The purpose of the monitoring is to provide a detailed statistical information on the quality and availability of the different components of the observing system used/monitored by ECMWF. The monitoring results are primarily produced to help improve the usage of observations within the ECMWF data assimilation systems. Most of the products are updated on a daily basis.
In this page
- Satellite data monitoring
- Conventional data monitoring
- Ocean observation monitoring
- Data automatic checking
- Monitoring of GUAN stations
- ECMWF Global Data Monitoring Report Archive
This section provides access to 6 hourly data coverage charts of observations available for use by the ECMWF data assimilation system (4DVAR). Each plot shows the available data for a family of observations.
The information contained in these pages is primarily intended to monitor the quality of satellite observations - providing feedback to data providers and warnings to data users. However, it should be noted that changes in the monitoring statistics may result from factors not directly related to the observations themselves:
- Departures are sensitive to variations in the accuracy of the atmospheric state that is used as a reference. In the case of ECMWF Operations - significant and sudden jumps can arise from scheduled model and data assimilation upgrades documented here. For departures computed against ERA-Interim, the model and data assimilation system versions are essentially fixed, but there are known variations in the quality of the reference state reflecting the time evolution of the global observing network (see ERA-Interim configuration and performance )
- Departures are also sensitive to the accuracy of the mapping from the reference model state variables to the quantities that are observed by the satellite. For radiance measurements this mapping is the RTTOV radiative transfer model in which a number of assumptions and approximations are made. For example, no account is taken of spatial or time variations in atmospheric trace gas composition for the simulation of infrared radiance measurements. Thus great care must be taken in the interpretation of long time series departure statistics where significant changes in the real atmospheric composition (particularly carbon dioxide) are known to have occurred.
The satellite monitoring is organised by satellite data types:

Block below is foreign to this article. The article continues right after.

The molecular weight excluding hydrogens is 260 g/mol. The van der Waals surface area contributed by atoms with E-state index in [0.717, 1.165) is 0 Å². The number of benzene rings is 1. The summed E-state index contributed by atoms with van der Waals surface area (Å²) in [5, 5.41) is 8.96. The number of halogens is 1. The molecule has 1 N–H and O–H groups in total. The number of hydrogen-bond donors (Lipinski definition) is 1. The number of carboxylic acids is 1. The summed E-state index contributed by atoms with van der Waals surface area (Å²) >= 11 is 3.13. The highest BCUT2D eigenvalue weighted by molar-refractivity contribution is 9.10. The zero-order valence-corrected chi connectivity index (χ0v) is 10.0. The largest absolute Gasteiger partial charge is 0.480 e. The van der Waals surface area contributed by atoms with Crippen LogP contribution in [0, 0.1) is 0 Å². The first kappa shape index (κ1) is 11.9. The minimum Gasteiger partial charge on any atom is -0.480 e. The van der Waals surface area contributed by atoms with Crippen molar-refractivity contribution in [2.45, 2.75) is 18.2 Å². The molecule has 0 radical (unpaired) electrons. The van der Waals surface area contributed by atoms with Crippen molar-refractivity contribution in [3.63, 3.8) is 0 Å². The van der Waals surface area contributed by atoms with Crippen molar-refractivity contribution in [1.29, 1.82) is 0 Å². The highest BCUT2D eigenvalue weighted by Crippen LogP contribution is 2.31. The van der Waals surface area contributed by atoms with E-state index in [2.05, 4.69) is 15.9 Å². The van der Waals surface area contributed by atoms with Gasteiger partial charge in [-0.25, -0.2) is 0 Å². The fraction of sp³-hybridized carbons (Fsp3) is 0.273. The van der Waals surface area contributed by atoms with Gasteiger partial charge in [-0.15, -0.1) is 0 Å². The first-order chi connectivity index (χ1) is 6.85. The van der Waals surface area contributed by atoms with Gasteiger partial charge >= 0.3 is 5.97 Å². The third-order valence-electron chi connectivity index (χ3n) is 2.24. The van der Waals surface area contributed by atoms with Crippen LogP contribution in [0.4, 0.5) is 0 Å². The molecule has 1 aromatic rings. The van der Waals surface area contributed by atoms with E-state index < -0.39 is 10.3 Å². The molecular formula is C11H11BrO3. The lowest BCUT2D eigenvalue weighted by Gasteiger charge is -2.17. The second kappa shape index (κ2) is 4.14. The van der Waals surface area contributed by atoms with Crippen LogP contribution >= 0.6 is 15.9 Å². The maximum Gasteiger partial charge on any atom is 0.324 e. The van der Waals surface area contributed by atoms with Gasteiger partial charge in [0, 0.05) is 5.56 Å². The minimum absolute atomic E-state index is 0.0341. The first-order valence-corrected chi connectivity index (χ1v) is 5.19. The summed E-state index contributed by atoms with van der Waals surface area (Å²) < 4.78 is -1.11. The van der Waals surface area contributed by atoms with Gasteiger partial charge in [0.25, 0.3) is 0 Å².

- All sky Microwave radiances
- Clear sky Microwave radiances
- Infrared sounding radiances
- GPS Radio Occultation (GPSRO)
- Atmospheric Motion Vectors
- Geostationary radiances
- Surface wind
- Soil Moisture and Ocean Salinity (SMOS)
- NESDIS Snow and Ice Mapping System (IMS)
- Ozone monitoring
- Soil moisture
- Significant wave height
This section shows monitoring statistics for in-situ measurements used by the ECMWF data assimilation system. Time series statistics and selected geographical maps are updated on a daily basis. The remaining statistical maps are updated weekly.
- Wind speed
- Surface pressure
- Surface wind speed
- Ground Based GPS
- SYNOP 2M Temperature
- SYNOP snow
This section shows monitoring statistics for observations used by ECMWF's ocean data assimilation system. Time series statistics and selected geographical maps are updated on a daily basis. The remaining statistical maps are updated weekly.
ECMWF runs an automatic data checking system. It triggers the production of alarm messages if an anomaly is detected in the quality or the availability of the data assimilated by the model.
Selected statistical parameters (number of observations, bias correction, and mean bias-corrected background, analysis departures and probability of gross error) are checked against an expected range. An appropriate alert message (including a time series plot) is generated if statistics are outside the specified ranges. A severity level (slight, considerable, severe) is assigned to each message depending on how far statistics are from the expected values. Two kinds of ranges are used by the automatic checking: Soft and Hard limits. Soft limits are updated automatically using statistics from the last twenty days (extremes are excluded during this process). Hard limits are adjusted manually when required.
Currently, the automatic checking is limited to data passing through the minimisation process (including VarBC passive data). It is being applied, twice a day, to the long cut-off 4D-VAR cycles.
The GUAN (GCOS Upper-Air Network) is part of the GCOS (Global Climate Observing System), a program co-sponsored by WMO, UNESCO, UNEP and ICSU 'to ensure that the observations and information needed to address climate-related issues are obtained and made available to all potential users'. ECMWF has agreed to provide GCOS with monthly monitoring statistics related to the availability and the quality of GUAN data as received from the GTS at ECMWF.
The statistics will be updated during the first half of each month.
The ECMWF global data monitoring report is a monthly publication intended to give an overview of the availability and quality of observations from the Global Observing System within the World Weather Watch of the World Meteorological Organization. It should be recognised that the statistics given in this report refer to data as received at ECMWF in time for the appropriate analysis. The annex of the report gives further explanations of the methods applied to compile the statistics and on the reference used to establish the quality of observations.